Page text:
The early 1920’s have often been described as “The Roaring Twenties.”

In both the 19th and 20th centuries, these decades brought with them both change and growth.

With it came a time that required flexibility and a need for anticipating the results of new ideals.

The 2020’s will likely follow in this trend of change. 

And So Begins the Decade of Transition… 

1.From 30-year Employees to 5-year Employees

According to a recent article written by Drew Desilver for the Pew Research Center, for the first time Millenials have the highest number of individuals in the labor workforce.

With a new generation of employees flooding the job market, often comes an era of higher turnover.

As Millenials, who according to an article by Andrew Martins written for Business News Daily are more open to “job hopping” at this stage in their life than older generations, enter companies, employees must anticipate and prepare for retirements, new employee trainings, and also short-term employees.

In anticipation of more experienced generations transitioning out of the workforce or opening themselves up to the concept of “job hopping,” businesses must capture institutional knowledge to avoid costly gaps in understanding as well as to save time when training or transitioning employees into new roles. 

2. From Tech Challenged to Expecting Availability and Utilization

A result of much of the workforce transition is that businesses must now expect a generation of individuals who have grown up with technology at their fingertips and who have witnessed its ever evolving capabilities.

These generations and many others now look to technology, as an article from Deloitte Insights describes, to “provide advice and insights” into their fields.

Additionally, many individuals in the workforce now enter positions expecting technology to be integrated into their positions in order to maximize efficiency and to cut costs.

Not only this, but the integration of technology also meets the needs of a generation of employees who anticipate workplace flexibility and remote office capabilities in order to complete tasks and to fulfill the need for a work/life meshed together versus it being balanced or separated.

3. From Employee Centric to Outsourcing 

In recent years, Ray Steeb of eFacility has noticed a move toward outsourcing maintenance. David Tan wrote in an article for Small Business Daily that some businesses are making this move due to cost cutting measures as well as to provide some built-in flexibility.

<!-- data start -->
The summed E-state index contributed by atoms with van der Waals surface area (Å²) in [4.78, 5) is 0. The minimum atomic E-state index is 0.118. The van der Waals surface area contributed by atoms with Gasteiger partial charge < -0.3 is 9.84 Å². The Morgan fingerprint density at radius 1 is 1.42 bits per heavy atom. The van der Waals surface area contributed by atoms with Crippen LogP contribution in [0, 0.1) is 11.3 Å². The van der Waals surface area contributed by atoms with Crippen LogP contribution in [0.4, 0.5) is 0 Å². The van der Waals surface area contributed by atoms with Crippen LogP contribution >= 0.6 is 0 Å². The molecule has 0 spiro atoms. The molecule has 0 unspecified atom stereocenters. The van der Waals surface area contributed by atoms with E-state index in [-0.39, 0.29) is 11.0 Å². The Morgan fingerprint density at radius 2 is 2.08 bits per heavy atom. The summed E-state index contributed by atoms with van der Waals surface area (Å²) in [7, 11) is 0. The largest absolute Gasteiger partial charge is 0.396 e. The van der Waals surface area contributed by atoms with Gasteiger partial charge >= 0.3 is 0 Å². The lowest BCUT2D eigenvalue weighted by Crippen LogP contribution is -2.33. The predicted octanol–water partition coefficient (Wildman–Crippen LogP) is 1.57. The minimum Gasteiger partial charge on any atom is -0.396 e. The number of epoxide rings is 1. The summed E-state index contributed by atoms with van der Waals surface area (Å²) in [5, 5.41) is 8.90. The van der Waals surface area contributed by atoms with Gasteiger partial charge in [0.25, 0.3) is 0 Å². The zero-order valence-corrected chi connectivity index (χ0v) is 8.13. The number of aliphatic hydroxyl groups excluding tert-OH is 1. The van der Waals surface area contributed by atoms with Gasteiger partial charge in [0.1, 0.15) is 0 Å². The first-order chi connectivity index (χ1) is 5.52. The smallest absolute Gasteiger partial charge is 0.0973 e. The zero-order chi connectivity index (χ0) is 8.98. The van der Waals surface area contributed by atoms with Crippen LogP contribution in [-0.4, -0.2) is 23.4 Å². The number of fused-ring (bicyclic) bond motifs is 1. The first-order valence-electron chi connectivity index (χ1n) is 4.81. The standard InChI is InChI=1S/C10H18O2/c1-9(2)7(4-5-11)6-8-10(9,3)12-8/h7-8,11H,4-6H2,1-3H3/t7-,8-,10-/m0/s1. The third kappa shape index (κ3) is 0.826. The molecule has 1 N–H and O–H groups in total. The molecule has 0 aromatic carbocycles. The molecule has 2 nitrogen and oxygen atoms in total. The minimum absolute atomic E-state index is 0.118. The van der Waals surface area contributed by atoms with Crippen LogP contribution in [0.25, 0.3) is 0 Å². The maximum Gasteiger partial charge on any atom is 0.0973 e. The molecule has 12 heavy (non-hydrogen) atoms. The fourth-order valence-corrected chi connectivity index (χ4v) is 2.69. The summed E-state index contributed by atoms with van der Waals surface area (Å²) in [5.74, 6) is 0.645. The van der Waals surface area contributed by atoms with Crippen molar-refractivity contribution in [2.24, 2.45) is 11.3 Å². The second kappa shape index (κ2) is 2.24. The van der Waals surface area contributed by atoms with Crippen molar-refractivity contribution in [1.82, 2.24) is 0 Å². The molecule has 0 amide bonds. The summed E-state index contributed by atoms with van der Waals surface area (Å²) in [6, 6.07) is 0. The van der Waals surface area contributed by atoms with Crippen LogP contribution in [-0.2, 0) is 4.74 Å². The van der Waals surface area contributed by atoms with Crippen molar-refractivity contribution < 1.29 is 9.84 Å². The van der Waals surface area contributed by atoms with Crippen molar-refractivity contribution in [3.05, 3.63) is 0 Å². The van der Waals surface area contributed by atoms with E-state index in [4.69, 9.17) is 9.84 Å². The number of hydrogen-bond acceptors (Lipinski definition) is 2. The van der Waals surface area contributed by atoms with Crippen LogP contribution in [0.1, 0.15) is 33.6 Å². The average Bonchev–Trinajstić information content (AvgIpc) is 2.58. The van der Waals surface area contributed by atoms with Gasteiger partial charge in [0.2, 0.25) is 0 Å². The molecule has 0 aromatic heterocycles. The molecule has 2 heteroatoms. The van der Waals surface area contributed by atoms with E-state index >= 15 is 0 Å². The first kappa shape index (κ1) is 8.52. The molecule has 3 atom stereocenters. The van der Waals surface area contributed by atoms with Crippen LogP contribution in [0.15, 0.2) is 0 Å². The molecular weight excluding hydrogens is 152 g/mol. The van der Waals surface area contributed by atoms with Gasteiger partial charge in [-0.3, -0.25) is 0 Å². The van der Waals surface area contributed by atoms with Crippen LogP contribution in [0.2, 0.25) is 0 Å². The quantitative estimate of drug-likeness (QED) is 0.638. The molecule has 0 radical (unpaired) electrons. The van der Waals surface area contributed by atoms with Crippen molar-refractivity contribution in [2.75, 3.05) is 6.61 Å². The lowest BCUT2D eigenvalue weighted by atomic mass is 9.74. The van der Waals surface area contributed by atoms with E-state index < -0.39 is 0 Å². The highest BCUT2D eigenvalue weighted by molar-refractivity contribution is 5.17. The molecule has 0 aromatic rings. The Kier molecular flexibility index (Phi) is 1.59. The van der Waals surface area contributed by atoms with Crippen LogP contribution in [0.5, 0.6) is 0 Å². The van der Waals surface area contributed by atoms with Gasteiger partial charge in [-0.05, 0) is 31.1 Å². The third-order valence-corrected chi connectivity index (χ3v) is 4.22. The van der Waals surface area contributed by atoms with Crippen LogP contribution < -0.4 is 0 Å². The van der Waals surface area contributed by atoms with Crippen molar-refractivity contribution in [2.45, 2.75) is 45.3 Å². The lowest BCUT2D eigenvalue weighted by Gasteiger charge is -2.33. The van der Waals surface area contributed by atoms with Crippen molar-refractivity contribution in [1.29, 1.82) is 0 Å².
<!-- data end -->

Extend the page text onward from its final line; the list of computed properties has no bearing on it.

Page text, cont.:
According to Tan, outsourcing maintenance can allow for companies to rely on people who are more skilled in particular fields; it also can lead to a higher quality of work as companies can end partnerships with certain vendors if they are not satisfied with the work product.

Steeb reports that this is not a trend that will be going anywhere anytime soon. He notes that with this trend comes the greater need and importance for capturing all of the information related to work done by contractors to ensure that members of companies and organizations can continue to maintain the facility even after they end a relationship with a service provider.

In addition to vendor transitions, it is important to capture that various needs and expectations of the individual businesses and organizations inhabiting the facilities in order to more clearly communicate to  outside contractors their goals.

In the advent of outsourcing, there may be multiple service providers who must communicate among themselves in order to efficiently complete preventative maintenance or to solve unpreventable issues that arise along the way.

4. To Digital Twins for Facility Maintenance

According to an article written by Craig Caryl for SmartCSM, with the development and expectation of technology integration into the workforce has also come the incorporation of cloud-based technologies.

From this advancement the term Digital Twin has become widely accepted across various industries. Maintenance is no different. According to Ray Steeb of eFacility, over the next few years we will see a focus on developing the digital twin for facilities. 

eFacility is the digital twin solution that allows users to capture all the information and access it from anywhere. Steeb describes the digital tool saying, “It’s like Google Maps for a specific facility.” Users have the capability to easily access an organized and searchable database of information that has captured the various road maps for troubleshooting and anticipating the various needs of a facility.

As stated in Caryl’s article, the facilities industry has for years relied on paper copies and easily misplaced or damaged versions of storing information that do not allow for comprehensive management of assets.

With tools such as eFacility, documents and other data can be stored and updated to more quickly share information with the numerous individuals required to adequately support a single facility or multiple under the management of the same organization. 

Embracing Technology In The Next Decade

In welcoming the next decade, facility managers must also open the door for transitions that can ultimately be better managed through embracing the technological tools at their fingertips. 


Caryl, Craig. (2019, June 11). How Digital Twin Technology is Changing Facility Management. SmartCSM. Retrieved December 30, 2019, from

DeSilver, Drew. (2019, August 29). 10 facts about American workers. Pew Research Center. Retrieved December 30, 2019, from

Kark, K., Briggs, B., Terzioglu, A., & Puranik, M. (2019, June 10). The future of work in technology. Deloitte Insights. Retrieved December 30, 2019, from

Martins, Andrew. (2019, June 6). Study Says Millennials Embrace Job-Hopping. Business News Daily. Retrieved December 30, 2019, from

Tan, David. (2019, January 17). 8 Reasons to Outsource Facility Management. Small Biz Daily. Retrieved December 30, 2019, from